The norms of science are clear. Science is ‘‘an objective, logical, and systematic method of analysis of phenomena, devised to permit the accumulation of reliable knowledge’’ (Lastrucci 1963:6). Three words in Lastrucci’s definition—‘‘objective,’’ ‘‘method,’’ and ‘‘reliable’’—are especially important.

  • 1. Objective. The idea of truly objective inquiry has long been understood to be a delusion. Scientists do hold, however, that striving for objectivity is useful. In practice, this means being explicit about our measurements (whether we make them in words or in numbers), so that others can more easily find the errors we make. We constantly try to improve measurement, to make it more precise and more accurate, and we submit our findings to peer review—what Robert Merton called the ‘‘organized skepticism” of our colleagues (1938:334-36).
  • 2. Method. Each scientific discipline has developed a set of techniques for gathering and handling data, but there is, in general, a single scientific method. The method is based on three assumptions: (1) that reality is ‘‘out there’’ to be discovered; (2) that direct observation is the way to discover it; and (3) that material explanations for observable phenomena are always sufficient and metaphysical explanations are never needed. Direct observation can be done with the naked eye or enhanced with various instruments (like microscopes); and human beings can be improved by training as instruments of observation. (I’ll say more about that in chapters 12 and 14 on participant observation and direct observation.)

Metaphysics refers to explanations of phenomena by any nonmaterial force, such as the mind or spirit or a deity—things that, by definition, cannot be investigated by the methods of science. This does not deny the existence of metaphysical knowledge, but scientific and metaphysical knowledge are quite different. There are time-honored traditions of metaphysical knowledge—knowledge that comes from introspection, self-denial, and spiritual revelation—in cultures across the world.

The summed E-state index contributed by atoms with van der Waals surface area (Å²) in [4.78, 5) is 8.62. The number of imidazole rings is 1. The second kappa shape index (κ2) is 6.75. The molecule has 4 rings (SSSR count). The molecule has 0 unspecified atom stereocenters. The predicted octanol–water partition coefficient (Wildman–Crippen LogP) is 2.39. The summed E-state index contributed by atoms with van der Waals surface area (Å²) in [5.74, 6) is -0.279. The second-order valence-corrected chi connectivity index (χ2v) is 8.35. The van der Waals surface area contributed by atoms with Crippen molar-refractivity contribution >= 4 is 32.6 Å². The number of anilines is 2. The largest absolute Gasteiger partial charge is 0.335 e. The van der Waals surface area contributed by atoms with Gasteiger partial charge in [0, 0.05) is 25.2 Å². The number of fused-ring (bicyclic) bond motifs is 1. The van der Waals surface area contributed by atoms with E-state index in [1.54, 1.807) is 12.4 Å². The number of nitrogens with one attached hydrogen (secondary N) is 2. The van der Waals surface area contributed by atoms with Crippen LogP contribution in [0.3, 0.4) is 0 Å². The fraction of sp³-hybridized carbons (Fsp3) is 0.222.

In fact, science does not reject metaphysical knowledge—though individual scientists may do so—only the use of metaphysics to explain natural phenomena. The great insights about the nature of existence, expressed throughout the ages by poets, theologians, philosophers, historians, and other humanists may one day be understood as biophysical phenomena, but so far, they remain tantalizingly metaphysical.

3. Reliable. Something that is true in Detroit is just as true in Vladivostok and Nairobi.

Knowledge can be kept secret by nations, but there can never be such a thing as “Venezuelan physics,’’ ‘‘American chemistry,’’ or ‘‘Kenyan geology.’’

Not that it hasn’t been tried. From around 1935-1965, T. D. Lysenko, with the early help of Josef Stalin, succeeded in gaining absolute power over biology in what was then the Soviet Union. Lysenko developed a Lamarckian theory of genetics, in which human- induced changes in seeds would, he claimed, become inherited. Despite public rebuke from the entire non-Soviet scientific world, Lysenko’s ‘‘Russian genetics’’ became official Soviet policy—a policy that nearly ruined agriculture in the Soviet Union and its European satellites well into the 1960s (Joravsky 1970; Soifer 1994) (Further Reading: the norms of science).

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